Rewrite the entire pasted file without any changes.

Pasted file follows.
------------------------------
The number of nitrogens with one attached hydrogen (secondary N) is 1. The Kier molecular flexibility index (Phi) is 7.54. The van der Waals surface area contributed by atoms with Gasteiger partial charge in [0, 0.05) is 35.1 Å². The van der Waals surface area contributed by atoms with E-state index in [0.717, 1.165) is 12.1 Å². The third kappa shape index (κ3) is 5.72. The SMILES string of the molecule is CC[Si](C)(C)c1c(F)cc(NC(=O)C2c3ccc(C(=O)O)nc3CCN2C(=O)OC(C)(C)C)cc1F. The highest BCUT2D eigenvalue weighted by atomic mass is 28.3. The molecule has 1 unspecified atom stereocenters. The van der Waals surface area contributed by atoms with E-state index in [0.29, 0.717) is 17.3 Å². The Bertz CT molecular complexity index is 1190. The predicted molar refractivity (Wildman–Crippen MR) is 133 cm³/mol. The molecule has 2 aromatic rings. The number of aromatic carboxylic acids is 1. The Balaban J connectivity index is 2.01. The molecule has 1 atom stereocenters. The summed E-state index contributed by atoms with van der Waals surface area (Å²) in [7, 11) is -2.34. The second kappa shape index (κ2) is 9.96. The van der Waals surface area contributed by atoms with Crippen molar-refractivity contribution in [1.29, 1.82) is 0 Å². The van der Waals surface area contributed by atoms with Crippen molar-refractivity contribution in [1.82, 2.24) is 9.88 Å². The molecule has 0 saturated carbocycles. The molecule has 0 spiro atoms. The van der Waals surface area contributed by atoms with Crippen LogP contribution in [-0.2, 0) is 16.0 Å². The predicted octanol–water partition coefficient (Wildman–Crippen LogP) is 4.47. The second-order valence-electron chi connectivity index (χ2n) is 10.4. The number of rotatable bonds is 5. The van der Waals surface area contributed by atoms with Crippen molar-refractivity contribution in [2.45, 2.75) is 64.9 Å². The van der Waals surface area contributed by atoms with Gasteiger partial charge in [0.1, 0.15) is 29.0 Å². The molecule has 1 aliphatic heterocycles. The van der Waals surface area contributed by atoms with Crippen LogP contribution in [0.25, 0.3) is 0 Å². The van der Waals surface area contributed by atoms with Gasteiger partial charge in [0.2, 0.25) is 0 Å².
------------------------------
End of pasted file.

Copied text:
The number of nitrogens with one attached hydrogen (secondary N) is 1. The Kier molecular flexibility index (Phi) is 7.54. The van der Waals surface area contributed by atoms with Gasteiger partial charge in [0, 0.05) is 35.1 Å². The van der Waals surface area contributed by atoms with E-state index in [0.717, 1.165) is 12.1 Å². The third kappa shape index (κ3) is 5.72. The SMILES string of the molecule is CC[Si](C)(C)c1c(F)cc(NC(=O)C2c3ccc(C(=O)O)nc3CCN2C(=O)OC(C)(C)C)cc1F. The highest BCUT2D eigenvalue weighted by atomic mass is 28.3. The molecule has 1 unspecified atom stereocenters. The van der Waals surface area contributed by atoms with E-state index in [0.29, 0.717) is 17.3 Å². The Bertz CT molecular complexity index is 1190. The predicted molar refractivity (Wildman–Crippen MR) is 133 cm³/mol. The molecule has 2 aromatic rings. The number of aromatic carboxylic acids is 1. The Balaban J connectivity index is 2.01. The molecule has 1 atom stereocenters. The summed E-state index contributed by atoms with van der Waals surface area (Å²) in [7, 11) is -2.34. The second kappa shape index (κ2) is 9.96. The van der Waals surface area contributed by atoms with Crippen molar-refractivity contribution in [1.29, 1.82) is 0 Å². The van der Waals surface area contributed by atoms with Crippen molar-refractivity contribution in [1.82, 2.24) is 9.88 Å². The molecule has 0 saturated carbocycles. The molecule has 0 spiro atoms. The van der Waals surface area contributed by atoms with Crippen LogP contribution in [-0.2, 0) is 16.0 Å². The predicted octanol–water partition coefficient (Wildman–Crippen LogP) is 4.47. The second-order valence-electron chi connectivity index (χ2n) is 10.4. The number of rotatable bonds is 5. The van der Waals surface area contributed by atoms with Crippen molar-refractivity contribution in [2.45, 2.75) is 64.9 Å². The van der Waals surface area contributed by atoms with Gasteiger partial charge in [0.1, 0.15) is 29.0 Å². The molecule has 1 aliphatic heterocycles. The van der Waals surface area contributed by atoms with Crippen LogP contribution in [0.25, 0.3) is 0 Å². The van der Waals surface area contributed by atoms with Gasteiger partial charge in [0.2, 0.25) is 0 Å².